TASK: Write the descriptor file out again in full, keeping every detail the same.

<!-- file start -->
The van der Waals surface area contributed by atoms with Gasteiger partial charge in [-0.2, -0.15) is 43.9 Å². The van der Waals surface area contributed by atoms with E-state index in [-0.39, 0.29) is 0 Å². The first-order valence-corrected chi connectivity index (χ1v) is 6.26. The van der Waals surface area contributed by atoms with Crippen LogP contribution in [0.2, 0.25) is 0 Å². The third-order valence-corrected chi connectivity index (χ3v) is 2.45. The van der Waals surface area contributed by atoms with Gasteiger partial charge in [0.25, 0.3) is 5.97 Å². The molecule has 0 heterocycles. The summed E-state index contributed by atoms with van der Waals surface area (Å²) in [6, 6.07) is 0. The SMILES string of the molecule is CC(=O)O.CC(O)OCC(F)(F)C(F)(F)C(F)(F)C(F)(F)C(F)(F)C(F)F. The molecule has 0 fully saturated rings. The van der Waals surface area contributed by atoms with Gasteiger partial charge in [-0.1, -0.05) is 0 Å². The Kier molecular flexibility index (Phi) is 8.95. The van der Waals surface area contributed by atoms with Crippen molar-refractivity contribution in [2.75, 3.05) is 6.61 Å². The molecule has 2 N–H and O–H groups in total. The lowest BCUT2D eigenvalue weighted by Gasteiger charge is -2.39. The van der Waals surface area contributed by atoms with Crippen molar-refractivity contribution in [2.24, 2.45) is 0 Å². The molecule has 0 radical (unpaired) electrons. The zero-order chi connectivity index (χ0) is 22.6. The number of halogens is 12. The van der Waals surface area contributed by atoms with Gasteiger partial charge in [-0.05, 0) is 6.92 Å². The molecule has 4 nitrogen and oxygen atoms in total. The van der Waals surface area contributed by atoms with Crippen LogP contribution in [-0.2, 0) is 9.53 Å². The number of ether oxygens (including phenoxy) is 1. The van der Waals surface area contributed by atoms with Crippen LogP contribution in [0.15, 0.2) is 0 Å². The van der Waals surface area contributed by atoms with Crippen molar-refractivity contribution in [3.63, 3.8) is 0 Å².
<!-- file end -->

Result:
The van der Waals surface area contributed by atoms with Gasteiger partial charge in [-0.2, -0.15) is 43.9 Å². The van der Waals surface area contributed by atoms with E-state index in [-0.39, 0.29) is 0 Å². The first-order valence-corrected chi connectivity index (χ1v) is 6.26. The van der Waals surface area contributed by atoms with Crippen LogP contribution in [0.2, 0.25) is 0 Å². The third-order valence-corrected chi connectivity index (χ3v) is 2.45. The van der Waals surface area contributed by atoms with Gasteiger partial charge in [0.25, 0.3) is 5.97 Å². The molecule has 0 heterocycles. The summed E-state index contributed by atoms with van der Waals surface area (Å²) in [6, 6.07) is 0. The SMILES string of the molecule is CC(=O)O.CC(O)OCC(F)(F)C(F)(F)C(F)(F)C(F)(F)C(F)(F)C(F)F. The molecule has 0 fully saturated rings. The van der Waals surface area contributed by atoms with Gasteiger partial charge in [-0.1, -0.05) is 0 Å². The Kier molecular flexibility index (Phi) is 8.95. The van der Waals surface area contributed by atoms with Crippen molar-refractivity contribution in [2.75, 3.05) is 6.61 Å². The molecule has 2 N–H and O–H groups in total. The lowest BCUT2D eigenvalue weighted by Gasteiger charge is -2.39. The van der Waals surface area contributed by atoms with Crippen molar-refractivity contribution in [2.24, 2.45) is 0 Å². The molecule has 0 radical (unpaired) electrons. The zero-order chi connectivity index (χ0) is 22.6. The number of halogens is 12. The van der Waals surface area contributed by atoms with Gasteiger partial charge in [-0.05, 0) is 6.92 Å². The molecule has 4 nitrogen and oxygen atoms in total. The van der Waals surface area contributed by atoms with Crippen LogP contribution in [-0.2, 0) is 9.53 Å². The number of ether oxygens (including phenoxy) is 1. The van der Waals surface area contributed by atoms with Crippen LogP contribution in [0.15, 0.2) is 0 Å². The van der Waals surface area contributed by atoms with Crippen molar-refractivity contribution in [3.63, 3.8) is 0 Å².